With Breath Of The Wild comfortably fulfilling its straightforward remit to be an unmissably brilliant Nintendo game, 1-2-Switch has been assigned the less glamorous – but no less important – job of selling its host console’s feature set. In that role, of demonstrating the possibilities of the hardware, it’s an undoubted success. But it feels like an ideal pack-in game that’s been somewhat overvalued by its publisher, and it’s not hard to imagine what might have happened had the similarly slight Wii Sports also been sold solus at an inflated price tag.
Its suite of 28 two-player minigames may seem generous, but perhaps half of those will be quickly left out of the rotation when friends and family members next come over. Among the highlights are Safe Cracker, a fascinating showcase for the Joy-Cons’ HD Rumble feature in which you rotate your wrist to turn a dial until you feel a more pronounced click. Telephone manages to turn the simple act of answering a call into a strangely tense competitive challenge. At the more physically demanding end of the scale is Wizard, where the Joy-Cons become thrusting wands in a back-andforth magical battle sure to have kids of all ages picturing themselves as Harry Potter facing Voldemort.
It rarely gets much more complex than that, though immediacy is rather the point. The short videos that introduce each minigame are bland and benign, like much of the presentation. But then the screen isn’t the focus; instead, you’re told to look at one another. The real game takes place within the room, then, with ample opportunity to confound, distract or otherwise trick your opponent. You might swing enthusiastically in Table Tennis as if smashing the ball, while squeezing the shoulder button that produces a lob, forcing a hasty return into the net. Or during the self-explanatory Quick Draw, you could yell ‘fire!’ so your rival jumps the gun. In that light, variant Fake Draw, during which a voice shouts similar words to tempt you into a premature shot, feels somewhat redundant.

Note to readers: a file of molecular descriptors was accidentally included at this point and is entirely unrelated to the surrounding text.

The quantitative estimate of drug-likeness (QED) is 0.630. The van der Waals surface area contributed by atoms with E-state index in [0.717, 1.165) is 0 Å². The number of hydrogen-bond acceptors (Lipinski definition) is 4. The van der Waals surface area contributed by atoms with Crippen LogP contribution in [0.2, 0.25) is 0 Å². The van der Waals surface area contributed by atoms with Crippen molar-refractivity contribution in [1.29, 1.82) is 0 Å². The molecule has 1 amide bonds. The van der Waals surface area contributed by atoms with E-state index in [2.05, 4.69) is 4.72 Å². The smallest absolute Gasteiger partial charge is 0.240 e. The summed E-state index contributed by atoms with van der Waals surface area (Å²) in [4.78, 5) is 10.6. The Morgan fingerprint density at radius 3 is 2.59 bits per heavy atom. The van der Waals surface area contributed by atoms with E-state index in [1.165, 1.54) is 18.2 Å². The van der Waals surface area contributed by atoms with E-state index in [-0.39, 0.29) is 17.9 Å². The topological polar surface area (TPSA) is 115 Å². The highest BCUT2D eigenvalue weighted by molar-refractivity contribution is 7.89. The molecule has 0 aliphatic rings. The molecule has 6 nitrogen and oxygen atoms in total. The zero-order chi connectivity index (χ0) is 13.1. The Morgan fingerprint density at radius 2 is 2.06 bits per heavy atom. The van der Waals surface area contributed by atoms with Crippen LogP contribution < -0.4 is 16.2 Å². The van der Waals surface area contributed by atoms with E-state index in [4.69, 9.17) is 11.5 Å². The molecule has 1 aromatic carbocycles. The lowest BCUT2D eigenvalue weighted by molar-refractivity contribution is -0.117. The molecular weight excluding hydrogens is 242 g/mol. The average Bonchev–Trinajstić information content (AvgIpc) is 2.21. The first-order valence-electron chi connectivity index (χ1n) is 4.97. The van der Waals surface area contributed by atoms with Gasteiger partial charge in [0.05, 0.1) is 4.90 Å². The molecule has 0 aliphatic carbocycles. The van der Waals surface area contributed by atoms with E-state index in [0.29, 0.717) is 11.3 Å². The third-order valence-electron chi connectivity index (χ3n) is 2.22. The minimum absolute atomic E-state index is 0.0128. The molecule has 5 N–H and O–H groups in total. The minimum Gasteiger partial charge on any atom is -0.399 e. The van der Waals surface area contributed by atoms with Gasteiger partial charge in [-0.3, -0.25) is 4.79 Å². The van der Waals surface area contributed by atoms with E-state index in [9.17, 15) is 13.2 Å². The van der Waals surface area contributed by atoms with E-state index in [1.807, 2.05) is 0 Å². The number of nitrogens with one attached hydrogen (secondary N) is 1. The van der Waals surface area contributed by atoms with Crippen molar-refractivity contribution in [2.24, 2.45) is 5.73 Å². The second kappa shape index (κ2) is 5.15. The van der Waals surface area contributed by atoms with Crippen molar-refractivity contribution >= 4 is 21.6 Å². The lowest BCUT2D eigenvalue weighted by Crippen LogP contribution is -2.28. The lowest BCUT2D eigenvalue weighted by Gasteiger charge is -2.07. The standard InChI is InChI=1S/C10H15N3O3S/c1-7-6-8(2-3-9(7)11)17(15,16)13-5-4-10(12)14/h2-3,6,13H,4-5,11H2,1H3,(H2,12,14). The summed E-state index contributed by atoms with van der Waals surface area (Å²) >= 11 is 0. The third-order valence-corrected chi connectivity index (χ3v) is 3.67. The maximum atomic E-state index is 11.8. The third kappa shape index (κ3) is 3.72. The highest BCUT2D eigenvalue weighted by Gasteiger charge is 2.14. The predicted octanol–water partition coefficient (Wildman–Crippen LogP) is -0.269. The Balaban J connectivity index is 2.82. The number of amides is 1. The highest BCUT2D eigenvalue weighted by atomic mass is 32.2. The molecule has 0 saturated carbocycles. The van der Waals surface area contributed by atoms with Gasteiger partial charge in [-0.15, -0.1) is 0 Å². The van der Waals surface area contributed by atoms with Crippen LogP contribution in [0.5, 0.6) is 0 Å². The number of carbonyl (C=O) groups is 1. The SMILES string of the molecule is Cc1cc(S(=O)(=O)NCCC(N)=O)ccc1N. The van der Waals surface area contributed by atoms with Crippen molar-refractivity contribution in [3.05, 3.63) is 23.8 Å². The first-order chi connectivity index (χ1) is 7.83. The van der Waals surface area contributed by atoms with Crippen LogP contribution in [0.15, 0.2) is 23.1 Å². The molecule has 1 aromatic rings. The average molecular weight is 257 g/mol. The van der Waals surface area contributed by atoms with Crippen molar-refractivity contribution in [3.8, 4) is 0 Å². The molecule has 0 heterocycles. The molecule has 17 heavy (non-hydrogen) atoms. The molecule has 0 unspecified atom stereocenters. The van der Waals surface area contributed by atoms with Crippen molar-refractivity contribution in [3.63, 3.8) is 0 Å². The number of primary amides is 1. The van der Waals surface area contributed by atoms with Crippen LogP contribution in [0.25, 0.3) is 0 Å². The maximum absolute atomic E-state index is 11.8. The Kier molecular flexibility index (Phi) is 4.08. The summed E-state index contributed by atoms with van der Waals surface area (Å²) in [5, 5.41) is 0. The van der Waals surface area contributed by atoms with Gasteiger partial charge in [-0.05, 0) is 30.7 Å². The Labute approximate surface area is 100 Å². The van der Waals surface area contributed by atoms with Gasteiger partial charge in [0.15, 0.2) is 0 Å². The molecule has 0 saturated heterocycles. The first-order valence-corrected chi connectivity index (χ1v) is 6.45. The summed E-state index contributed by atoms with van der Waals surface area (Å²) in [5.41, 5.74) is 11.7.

Energetic if simplistic, shallow yet enormously replayable, it’s the kind of game you’ll forget about for months, rediscover during a party, and within ten minutes everyone will be shouting, laughing and clamouring to join in. It’s an expensive welcome mat of a game, sporadically rather than consistently inspired. There will, no doubt, be more expansive and alluring Switch games that develop these concepts into something more substantial. For now, however, there’s something strangely appealing about a game that so exuberantly celebrates the uniqueness of this fascinating new Nintendo hardware.